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Box with a horizontal force at the top

  1. Oct 1, 2005 #1
    Theory says that a cubical box when subjected to a force horizontally(not at the centre of gravity) then the force will tend to rotate the box around the centre of gravity. Any proof can be given for this?
     
  2. jcsd
  3. Oct 1, 2005 #2

    Doc Al

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    Staff: Mentor

    This is a consequence of Newton's laws of motion. The off-center force, assuming it's the only force acting, does two things:
    (1) It accelerates the center of mass
    (2) It exerts a torque about the center of mass, producing an angular acceleration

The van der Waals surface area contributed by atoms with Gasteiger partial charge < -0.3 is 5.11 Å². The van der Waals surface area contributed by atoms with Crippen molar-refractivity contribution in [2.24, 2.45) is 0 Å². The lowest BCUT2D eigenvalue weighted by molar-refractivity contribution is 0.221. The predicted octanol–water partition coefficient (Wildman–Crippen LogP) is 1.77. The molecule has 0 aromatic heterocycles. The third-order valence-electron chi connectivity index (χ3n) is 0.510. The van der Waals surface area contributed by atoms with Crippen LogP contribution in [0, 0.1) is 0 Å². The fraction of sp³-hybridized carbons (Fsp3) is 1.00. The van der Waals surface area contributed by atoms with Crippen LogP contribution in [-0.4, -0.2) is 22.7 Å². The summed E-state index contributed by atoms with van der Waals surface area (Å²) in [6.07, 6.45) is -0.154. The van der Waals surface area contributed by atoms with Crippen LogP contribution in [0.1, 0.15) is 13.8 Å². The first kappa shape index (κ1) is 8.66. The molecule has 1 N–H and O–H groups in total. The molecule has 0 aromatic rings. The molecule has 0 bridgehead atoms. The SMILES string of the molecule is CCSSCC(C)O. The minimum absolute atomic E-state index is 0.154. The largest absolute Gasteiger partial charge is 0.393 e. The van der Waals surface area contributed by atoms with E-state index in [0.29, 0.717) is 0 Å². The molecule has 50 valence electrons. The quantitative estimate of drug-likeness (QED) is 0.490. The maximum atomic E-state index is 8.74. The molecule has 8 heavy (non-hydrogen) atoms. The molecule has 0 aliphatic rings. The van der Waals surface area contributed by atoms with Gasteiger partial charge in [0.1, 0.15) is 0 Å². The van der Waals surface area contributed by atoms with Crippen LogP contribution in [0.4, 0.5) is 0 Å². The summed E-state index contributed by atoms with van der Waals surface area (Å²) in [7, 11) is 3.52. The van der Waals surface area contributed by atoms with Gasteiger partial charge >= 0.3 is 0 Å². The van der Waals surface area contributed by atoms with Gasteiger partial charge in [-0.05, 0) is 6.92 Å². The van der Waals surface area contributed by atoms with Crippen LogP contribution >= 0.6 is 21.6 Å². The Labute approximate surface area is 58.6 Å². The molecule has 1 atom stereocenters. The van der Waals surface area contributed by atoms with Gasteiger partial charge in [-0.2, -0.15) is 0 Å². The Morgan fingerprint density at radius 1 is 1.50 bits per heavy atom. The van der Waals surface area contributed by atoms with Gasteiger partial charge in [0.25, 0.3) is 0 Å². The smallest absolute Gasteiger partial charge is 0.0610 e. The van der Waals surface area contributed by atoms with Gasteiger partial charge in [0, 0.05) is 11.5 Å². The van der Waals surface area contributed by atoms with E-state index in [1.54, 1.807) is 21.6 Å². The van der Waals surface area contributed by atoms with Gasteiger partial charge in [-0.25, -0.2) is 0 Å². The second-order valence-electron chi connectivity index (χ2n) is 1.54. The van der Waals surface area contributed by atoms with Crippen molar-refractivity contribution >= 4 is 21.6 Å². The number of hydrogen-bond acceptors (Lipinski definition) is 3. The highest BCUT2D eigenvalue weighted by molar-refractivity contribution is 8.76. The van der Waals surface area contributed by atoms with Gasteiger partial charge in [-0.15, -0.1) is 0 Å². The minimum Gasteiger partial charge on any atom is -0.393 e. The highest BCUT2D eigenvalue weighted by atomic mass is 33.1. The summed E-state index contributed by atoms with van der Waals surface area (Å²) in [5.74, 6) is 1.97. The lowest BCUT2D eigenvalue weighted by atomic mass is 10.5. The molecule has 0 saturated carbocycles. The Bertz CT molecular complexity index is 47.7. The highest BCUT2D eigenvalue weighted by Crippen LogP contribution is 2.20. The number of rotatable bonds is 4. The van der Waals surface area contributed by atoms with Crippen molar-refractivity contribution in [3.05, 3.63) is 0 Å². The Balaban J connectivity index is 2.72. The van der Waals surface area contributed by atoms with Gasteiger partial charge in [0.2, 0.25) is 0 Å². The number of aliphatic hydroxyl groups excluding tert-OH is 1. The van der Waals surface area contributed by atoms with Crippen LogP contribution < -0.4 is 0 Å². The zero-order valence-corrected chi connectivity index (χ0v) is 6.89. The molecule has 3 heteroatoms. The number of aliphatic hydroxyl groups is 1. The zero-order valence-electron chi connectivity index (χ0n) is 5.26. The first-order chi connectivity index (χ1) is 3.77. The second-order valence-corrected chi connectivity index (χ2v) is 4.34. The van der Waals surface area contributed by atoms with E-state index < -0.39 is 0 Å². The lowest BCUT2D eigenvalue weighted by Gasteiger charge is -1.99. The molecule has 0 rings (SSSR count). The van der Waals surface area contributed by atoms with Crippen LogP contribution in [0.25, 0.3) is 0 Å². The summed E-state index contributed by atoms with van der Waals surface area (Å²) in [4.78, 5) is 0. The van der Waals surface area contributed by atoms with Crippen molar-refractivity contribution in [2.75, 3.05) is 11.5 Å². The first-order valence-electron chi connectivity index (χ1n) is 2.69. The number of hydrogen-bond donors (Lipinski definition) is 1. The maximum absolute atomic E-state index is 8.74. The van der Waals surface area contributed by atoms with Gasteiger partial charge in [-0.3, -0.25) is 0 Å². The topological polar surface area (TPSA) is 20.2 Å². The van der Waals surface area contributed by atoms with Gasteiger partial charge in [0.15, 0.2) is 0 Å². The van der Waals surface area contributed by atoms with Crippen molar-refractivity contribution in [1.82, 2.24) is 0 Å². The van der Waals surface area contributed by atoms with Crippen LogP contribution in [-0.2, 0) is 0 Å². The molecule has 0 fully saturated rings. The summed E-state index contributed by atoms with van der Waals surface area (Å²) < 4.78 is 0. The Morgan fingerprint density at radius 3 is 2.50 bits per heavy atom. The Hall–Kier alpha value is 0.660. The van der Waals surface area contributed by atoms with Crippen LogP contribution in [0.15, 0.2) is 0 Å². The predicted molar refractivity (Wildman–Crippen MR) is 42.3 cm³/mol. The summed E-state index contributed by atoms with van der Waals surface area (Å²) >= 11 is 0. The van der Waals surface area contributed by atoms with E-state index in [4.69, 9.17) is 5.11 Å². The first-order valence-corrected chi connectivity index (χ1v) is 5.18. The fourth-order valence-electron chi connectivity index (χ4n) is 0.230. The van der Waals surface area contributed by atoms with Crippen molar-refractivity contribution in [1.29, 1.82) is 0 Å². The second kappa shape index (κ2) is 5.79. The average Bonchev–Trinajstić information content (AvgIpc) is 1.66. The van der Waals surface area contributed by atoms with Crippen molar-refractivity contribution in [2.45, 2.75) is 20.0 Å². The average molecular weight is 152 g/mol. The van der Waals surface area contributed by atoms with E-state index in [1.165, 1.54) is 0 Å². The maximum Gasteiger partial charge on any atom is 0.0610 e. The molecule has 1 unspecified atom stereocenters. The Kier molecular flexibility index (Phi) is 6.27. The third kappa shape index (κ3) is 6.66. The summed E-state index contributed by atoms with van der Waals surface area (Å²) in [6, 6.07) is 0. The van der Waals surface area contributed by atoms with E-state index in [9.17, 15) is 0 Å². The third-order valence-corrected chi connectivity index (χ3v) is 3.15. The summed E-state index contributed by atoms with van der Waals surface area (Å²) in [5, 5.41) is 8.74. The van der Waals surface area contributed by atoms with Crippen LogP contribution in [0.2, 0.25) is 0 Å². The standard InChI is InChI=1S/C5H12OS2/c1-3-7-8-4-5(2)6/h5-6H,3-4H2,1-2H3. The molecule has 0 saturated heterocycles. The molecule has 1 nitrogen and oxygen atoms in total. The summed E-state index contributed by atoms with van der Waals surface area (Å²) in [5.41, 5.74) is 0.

4. Oct 1, 2005 #3
    docal,
    that is where i am asking. Why don't the box rotate about some other point. why it should rotate about cg. Any mathematical proof?

    thanks.
     
  5. Oct 2, 2005 #4

    Doc Al

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    Staff: Mentor

    I think I see what the issue is. Since torque can be found with respect to any point, then any point can be considered as an "axis of rotation". This is true. But for any point other than the center of mass you will be mixing up the translation with the rotation. So using the center of mass is for convenience in describing the motion: the motion of an object is the sum of the translation of its center of mass plus the rotation about the center of mass.

    Note that this does not mean that the object is in pure rotation about the center of mass! The instantaneous axis of rotation (the point about which the object appears to be in pure rotation) can be anywhere.
     
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